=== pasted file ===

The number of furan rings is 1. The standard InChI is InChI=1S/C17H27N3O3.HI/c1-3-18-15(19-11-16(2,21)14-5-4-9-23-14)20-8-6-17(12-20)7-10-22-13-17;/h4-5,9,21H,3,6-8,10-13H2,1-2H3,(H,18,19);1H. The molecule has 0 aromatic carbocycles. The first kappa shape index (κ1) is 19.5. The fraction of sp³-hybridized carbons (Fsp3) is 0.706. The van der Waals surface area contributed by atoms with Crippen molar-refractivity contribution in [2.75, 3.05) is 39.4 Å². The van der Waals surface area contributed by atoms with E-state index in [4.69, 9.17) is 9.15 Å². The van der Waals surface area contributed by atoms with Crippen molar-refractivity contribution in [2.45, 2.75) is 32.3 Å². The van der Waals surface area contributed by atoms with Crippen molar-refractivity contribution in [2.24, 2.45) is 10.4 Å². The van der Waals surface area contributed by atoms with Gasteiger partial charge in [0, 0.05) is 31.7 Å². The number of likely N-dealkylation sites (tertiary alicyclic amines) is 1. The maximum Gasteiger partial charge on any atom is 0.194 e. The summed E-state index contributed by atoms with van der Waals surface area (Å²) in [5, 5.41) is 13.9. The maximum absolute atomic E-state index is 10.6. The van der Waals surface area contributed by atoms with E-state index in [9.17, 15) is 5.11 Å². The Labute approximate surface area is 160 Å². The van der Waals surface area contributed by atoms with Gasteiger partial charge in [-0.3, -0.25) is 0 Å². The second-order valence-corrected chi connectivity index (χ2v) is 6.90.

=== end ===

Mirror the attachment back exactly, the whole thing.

The number of furan rings is 1. The standard InChI is InChI=1S/C17H27N3O3.HI/c1-3-18-15(19-11-16(2,21)14-5-4-9-23-14)20-8-6-17(12-20)7-10-22-13-17;/h4-5,9,21H,3,6-8,10-13H2,1-2H3,(H,18,19);1H. The molecule has 0 aromatic carbocycles. The first kappa shape index (κ1) is 19.5. The fraction of sp³-hybridized carbons (Fsp3) is 0.706. The van der Waals surface area contributed by atoms with Crippen molar-refractivity contribution in [2.75, 3.05) is 39.4 Å². The van der Waals surface area contributed by atoms with E-state index in [4.69, 9.17) is 9.15 Å². The van der Waals surface area contributed by atoms with Crippen molar-refractivity contribution in [2.45, 2.75) is 32.3 Å². The van der Waals surface area contributed by atoms with Crippen molar-refractivity contribution in [2.24, 2.45) is 10.4 Å². The van der Waals surface area contributed by atoms with Gasteiger partial charge in [0, 0.05) is 31.7 Å². The number of likely N-dealkylation sites (tertiary alicyclic amines) is 1. The maximum Gasteiger partial charge on any atom is 0.194 e. The summed E-state index contributed by atoms with van der Waals surface area (Å²) in [5, 5.41) is 13.9. The maximum absolute atomic E-state index is 10.6. The van der Waals surface area contributed by atoms with E-state index in [9.17, 15) is 5.11 Å². The Labute approximate surface area is 160 Å². The van der Waals surface area contributed by atoms with Gasteiger partial charge in [-0.3, -0.25) is 0 Å². The second-order valence-corrected chi connectivity index (χ2v) is 6.90.